Italy's tax laws are known to be particularly aggressive, particularly in recent months and years, following a series of multinational corporations accused of avoiding or evading paying tax in the country. The corporate tax rate in Italy currently stands at 31 percent, much higher than the U.K.'s, which pegs in around 24 percent. Even then, many Silicon Valley giants in Britain have still been accused of funnelling profits into overseas banks in order to avoid paying the full near one-quarter of all profits in the country.
Meanwhile in the U.S., where Apple has also faced Congress over its tax setup, the country's main financial regulator recently cleared Apple's tax strategy. The U.S. Securities and Exchange Commission did not find anything nefarious about the company's structure, despite being accused by Congress of using a system dubbed the "Holy Grail of tax avoidance."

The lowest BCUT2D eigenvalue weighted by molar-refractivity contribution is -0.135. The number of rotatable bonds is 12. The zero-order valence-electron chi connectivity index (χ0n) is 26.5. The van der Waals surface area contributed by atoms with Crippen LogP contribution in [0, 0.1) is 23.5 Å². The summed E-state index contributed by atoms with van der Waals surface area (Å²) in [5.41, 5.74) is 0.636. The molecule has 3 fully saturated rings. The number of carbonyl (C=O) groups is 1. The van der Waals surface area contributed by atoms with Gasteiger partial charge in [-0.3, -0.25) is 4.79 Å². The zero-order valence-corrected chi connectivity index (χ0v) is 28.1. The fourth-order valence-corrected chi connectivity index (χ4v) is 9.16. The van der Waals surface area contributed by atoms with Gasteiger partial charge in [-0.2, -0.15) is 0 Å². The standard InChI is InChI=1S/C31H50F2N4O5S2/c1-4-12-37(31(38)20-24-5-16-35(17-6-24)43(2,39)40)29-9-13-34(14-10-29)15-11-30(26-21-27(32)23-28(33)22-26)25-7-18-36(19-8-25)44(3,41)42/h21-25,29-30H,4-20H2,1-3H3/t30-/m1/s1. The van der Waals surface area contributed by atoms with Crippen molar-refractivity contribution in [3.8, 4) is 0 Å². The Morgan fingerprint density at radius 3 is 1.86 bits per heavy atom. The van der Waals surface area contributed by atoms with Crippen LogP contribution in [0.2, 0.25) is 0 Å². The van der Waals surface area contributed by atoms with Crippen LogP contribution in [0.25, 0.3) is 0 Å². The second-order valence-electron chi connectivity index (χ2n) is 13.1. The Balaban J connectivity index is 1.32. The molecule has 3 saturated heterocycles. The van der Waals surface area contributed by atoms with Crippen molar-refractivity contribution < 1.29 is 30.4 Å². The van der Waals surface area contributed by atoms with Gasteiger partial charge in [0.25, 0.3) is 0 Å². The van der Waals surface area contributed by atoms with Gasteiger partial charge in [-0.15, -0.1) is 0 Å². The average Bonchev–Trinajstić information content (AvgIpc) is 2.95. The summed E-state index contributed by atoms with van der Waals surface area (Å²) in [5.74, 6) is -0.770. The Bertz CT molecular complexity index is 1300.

The last time Apple saw a major fine in Italy was in March 2012, after it was found to have broken Italian consumer laws. Apple was fined $1.2 million for "misleading" customers over its AppleCare extended warranty protection plan.
We reached out to Apple for comment but did not hear back at the time of writing. We will update the piece if we hear back.